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Sober Living Minnesota
ST. PAUL, MN
Tim Murray is the Executive Director of Trinity Sober Homes of St. Paul, MN. Tim has a great deal of experience in the sober living community on both sides of the coin. He was a resident for 3 years and went on to become the head of a sober living organization.
Kyle: Tim, can you help those suffering from addiction and their families better understand what "sober living" means?
Tim: Most people leave a treatment facility and make a decision to live a life free of drugs and alcohol but to do this they have to change to new places and new faces and that is difficult. When I was at treatment I had a counselor say, "Tim, your profile looks like a typical profile of people we see in here. The good news is you don't have to ever take drugs or drink alcohol again and you only have to change one thing..." I bit hard on that. I leaned forward and the counselor looked at me and then whispered, "Everything." Sober living created the opportunity for me to do that. I had to change the way I thought about myself. I had to change the way I interacted with others. I had to change my priorities, how I spend my time, the types of people I spend time around, how I spent my money, how I viewed myself in relationship to others and that's pretty close to everything.
Kyle: Let's say I'm in treatment right now or I'm at the end of my treatment stay. Why would I want to consider moving into a sober home instead of moving back home and getting on with my life?
Tim: I think it's a very common question. My first run in sobriety was like, "Hey, I'm a really important person. I can't possibly take 30 days out of my life and if I do take 30 days out of my life I can't possibly take care all of things I need to take care of and go live some place else and do all these meetings that I'm supposed to be doing." What I found was that I had to get to the point where sobriety became my number one priority. Living in a sober living community is one of the ways in which I can be around other men who share a common problem.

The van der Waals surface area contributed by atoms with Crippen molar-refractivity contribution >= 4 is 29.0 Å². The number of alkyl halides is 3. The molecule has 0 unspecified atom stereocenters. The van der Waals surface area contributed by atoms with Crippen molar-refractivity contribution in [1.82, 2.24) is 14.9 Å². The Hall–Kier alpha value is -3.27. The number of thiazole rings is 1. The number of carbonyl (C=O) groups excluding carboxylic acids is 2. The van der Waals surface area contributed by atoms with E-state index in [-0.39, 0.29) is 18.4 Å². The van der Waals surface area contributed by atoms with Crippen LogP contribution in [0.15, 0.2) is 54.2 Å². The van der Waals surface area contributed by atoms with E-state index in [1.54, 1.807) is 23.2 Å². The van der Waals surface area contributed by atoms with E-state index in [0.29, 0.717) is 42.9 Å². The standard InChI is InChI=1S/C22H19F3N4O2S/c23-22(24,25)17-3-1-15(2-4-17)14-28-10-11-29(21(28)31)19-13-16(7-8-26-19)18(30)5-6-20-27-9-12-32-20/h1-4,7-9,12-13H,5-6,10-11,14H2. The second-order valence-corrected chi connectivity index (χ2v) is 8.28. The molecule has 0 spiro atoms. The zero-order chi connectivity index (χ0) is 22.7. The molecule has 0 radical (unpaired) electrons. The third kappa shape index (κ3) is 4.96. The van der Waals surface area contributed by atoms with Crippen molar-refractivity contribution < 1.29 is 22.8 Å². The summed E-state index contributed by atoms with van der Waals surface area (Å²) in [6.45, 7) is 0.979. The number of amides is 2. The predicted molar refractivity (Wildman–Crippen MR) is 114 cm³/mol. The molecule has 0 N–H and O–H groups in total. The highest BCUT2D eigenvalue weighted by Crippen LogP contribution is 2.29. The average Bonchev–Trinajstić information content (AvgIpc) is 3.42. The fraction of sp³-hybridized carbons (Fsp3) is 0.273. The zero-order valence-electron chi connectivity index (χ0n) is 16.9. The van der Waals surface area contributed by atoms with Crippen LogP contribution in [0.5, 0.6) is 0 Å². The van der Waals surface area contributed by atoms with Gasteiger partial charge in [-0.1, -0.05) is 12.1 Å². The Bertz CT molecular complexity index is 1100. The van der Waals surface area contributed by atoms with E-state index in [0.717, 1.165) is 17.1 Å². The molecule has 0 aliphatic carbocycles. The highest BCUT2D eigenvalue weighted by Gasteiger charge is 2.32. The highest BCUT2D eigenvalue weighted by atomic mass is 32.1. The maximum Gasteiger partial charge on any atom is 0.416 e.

Most people can relate to the idea that one of the best times that most of us have had is when we had been either with a group of friends or with our family and you just simply were yourself. You were your authentic self. You laugh, you cried. People loved you for who you were. You were able to look at yourself with your limitations and you didn't have to put on a show. You didn't have to pretend. That's the dynamic that you get when you move into a sober house.
Kyle: Folks out there might not be familiar with the concept to sober houses. One of the things I hear a lot is isn't it like a halfway house?
Tim: Sober housing is nothing more than an environment where there's a house and typically between 6 and 15 men or women getting together to recover from active addiction in an environment of love and acceptance. There's a common bond. There's a common goal and we have a common affliction. Most sober houses are independent living and direct pay and charge anywhere between $800-1500 a month per resident. Sometimes, you have a roommate. Sometimes, you have your own room. Residents typically live there anywhere between six months to as many as three years.
Each person has to determine how long do they need but it's been my experience that most people leave sober housing sooner than they probably should have and when relapse has occurred the first thing people will say is, "Well, I was in the sober house for six months. I'm staying at least a year this time." or "I was in there a year. I'm gonna stay at least two this time." Rarely have I ever heard somebody say, "Oh, I stayed in sober housing way too long. I should have moved out 12 months before that." I just don't hear that. I do think that that's probably the best description of a sober house.
Kyle: If I live in a sober house what's the typical day going to be like?
Tim: A typical day would be that I wake up sober and start my day as if I was living at home or anywhere else. I will do my morning hygiene, eat or a cup of coffee and out the door. I go to a job or if I'm not employed I go look for a job. Most sober housings require people to work and there are jobs that are plentifully available. My ego prevented me from getting a job right away but my sponsor pointed it out by saying, "Tim, are you capable of saying, 'Would you like fries with that?'"
Typically, someone in the house will say, "Hey, I'm cooking dinner tonight." It's a lot easier to cook for two or three than for one as many people know. Sometimes people will cook or everyone will just throw in a couple of bucks and order take-out dinner. Often times men will go to AA meetings and often times there's fellowship in the house.
Kyle: Is there anything that I have not touched on you'd like to talk about?
Tim: Well, I would like to issue a statement of hope. Most people gave up on me. Some of you out there probably have somebody in your life that looks hopeless or maybe you feel like you're never going to get this. The reality is it will happen. The reason I know that is because it happened to me. I've seen it happen to hundreds of other men and it has happened to millions to people around the world. My greatest hope is that somebody reading this will say, "You know what? I'm willing to give this one more try." or a family or a loved one says, "There is still hope. Don't give up."